How Powerful is the Early Heart Attack Care Movement in the United States?
How Powerful is the Early Heart Attack Care (EHAC) Movement in the United States? And the Answer is Very Powerful and this is based on “The Power of an Idea whose Time has come.” It just makes Good Common Sense and is what is needed to save lives!
History of this Powerful Idea
In 1981,the First Chest Pain Center in the world was begun in the Emergency Room at St.Agnes Hospital in Baltimore, Maryland. It’s purpose was to deliver Comprehensive Heart Attack Care to patients upon their arrival in the Emergency Room, but over time to Shift the Paradigm of Care to Early Detection in the Community and Early Treatment in the Emergency Room. This became known as EHAC Care or Early Heart Attack Care .
Over the next 10 years, this Type of Care was perfected at St.Agnes Hospital and in 1991 when a Grant was given to the Coronary Care Unit to deliver this EHAC message throughout the United States, it began to take growth in hospitals elsewhere as Chest Pain Emergency Rooms. Later, the name was changed to Chest Pain Centers in Emergency Departments. National Congresses were set up by St.Agnes to bring together Cardiologists, Emergency Nurses and Emergency Physicians interested in the further development of Chest Pain Centers through reporting on their own Centers.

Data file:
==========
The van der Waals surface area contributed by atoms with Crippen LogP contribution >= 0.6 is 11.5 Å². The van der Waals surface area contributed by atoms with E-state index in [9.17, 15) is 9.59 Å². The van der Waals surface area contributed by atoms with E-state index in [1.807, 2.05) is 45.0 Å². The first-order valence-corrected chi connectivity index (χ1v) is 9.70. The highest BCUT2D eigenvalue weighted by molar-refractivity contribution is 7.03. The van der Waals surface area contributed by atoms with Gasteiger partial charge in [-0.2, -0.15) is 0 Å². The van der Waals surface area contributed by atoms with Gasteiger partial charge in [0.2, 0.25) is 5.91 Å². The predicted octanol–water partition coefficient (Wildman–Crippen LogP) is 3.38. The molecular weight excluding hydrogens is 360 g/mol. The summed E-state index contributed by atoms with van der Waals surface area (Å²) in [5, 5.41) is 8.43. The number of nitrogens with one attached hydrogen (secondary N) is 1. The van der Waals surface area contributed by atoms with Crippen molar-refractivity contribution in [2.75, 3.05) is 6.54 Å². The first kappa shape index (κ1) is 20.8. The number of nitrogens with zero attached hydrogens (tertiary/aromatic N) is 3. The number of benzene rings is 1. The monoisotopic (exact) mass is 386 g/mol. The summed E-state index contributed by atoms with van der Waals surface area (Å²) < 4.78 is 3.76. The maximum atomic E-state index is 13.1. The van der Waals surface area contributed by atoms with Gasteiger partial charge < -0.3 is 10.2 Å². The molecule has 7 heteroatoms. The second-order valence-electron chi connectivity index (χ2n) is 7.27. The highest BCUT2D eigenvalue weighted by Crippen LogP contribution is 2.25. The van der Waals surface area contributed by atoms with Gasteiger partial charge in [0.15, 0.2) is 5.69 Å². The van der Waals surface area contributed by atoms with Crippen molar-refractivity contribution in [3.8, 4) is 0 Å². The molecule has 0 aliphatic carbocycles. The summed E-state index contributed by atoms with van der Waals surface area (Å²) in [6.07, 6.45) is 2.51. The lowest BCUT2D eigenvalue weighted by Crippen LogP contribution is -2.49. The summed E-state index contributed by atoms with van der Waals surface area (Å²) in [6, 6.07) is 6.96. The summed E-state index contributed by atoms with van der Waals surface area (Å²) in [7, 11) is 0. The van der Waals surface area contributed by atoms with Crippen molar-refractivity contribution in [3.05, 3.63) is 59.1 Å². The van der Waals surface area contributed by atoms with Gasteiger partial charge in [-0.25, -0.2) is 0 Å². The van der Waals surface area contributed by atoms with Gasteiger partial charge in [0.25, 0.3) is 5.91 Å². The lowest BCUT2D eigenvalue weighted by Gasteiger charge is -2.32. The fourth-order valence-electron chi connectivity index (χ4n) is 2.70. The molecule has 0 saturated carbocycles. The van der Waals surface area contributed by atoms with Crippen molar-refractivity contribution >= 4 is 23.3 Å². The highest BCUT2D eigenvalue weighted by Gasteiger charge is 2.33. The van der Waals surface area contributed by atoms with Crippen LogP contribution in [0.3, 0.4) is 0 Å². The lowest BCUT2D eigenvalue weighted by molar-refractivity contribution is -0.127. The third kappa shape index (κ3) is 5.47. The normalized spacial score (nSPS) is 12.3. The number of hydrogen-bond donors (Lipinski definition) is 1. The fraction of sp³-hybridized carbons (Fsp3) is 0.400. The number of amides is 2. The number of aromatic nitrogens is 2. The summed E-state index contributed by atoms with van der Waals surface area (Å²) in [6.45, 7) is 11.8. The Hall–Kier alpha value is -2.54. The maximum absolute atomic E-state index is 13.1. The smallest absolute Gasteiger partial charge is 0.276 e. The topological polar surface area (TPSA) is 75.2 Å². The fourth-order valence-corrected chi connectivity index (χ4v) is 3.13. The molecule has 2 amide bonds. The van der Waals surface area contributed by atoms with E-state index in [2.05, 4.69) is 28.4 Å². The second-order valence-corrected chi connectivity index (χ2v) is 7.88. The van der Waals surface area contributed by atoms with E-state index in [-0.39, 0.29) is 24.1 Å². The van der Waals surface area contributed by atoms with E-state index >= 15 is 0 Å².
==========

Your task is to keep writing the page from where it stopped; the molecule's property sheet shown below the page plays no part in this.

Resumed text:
In 1998, St.Agnes was able to Track more than 2000 Chest Pain Centers in ED that had been developed throughout the United States as a result of visiting the St. Agnes Chest Pain Center or finding out about such Centers at Exhibition Tables set up at the Annual Meetings of the American Heart Association, the American College of Cardiology and the American Society of Emergency Medicine. The Third National Congress of Chest Pain Centers took place at this time (1998) in Dearborn, Michigan and a very significant outcome was the decision to form a New Medical Society that would promote the further development of the Chest Pain Center Movement whose goal it would be to significantly reduce Heart Attack Deaths in the United States by placing more Emphasis on Early Heart Attack Care both in the Community as well as in the Hospital. It would do this by taking advantage of “An Idea whose Time has Come”.
The Power of “An Idea whose Time has Come” was first seen in the Coronary Care Movement beginning in the early 1960s when the First Coronary Care Unit (CCU) was begun in a small Community Hospital in Bethany, Kansas and within 10 years, every Hospital in the United States (5000 hospitals) had such a Unit. Viral Growth (hockey stick growth) had taken place because the message was Powerful. It made good sense and patients benefited throughout.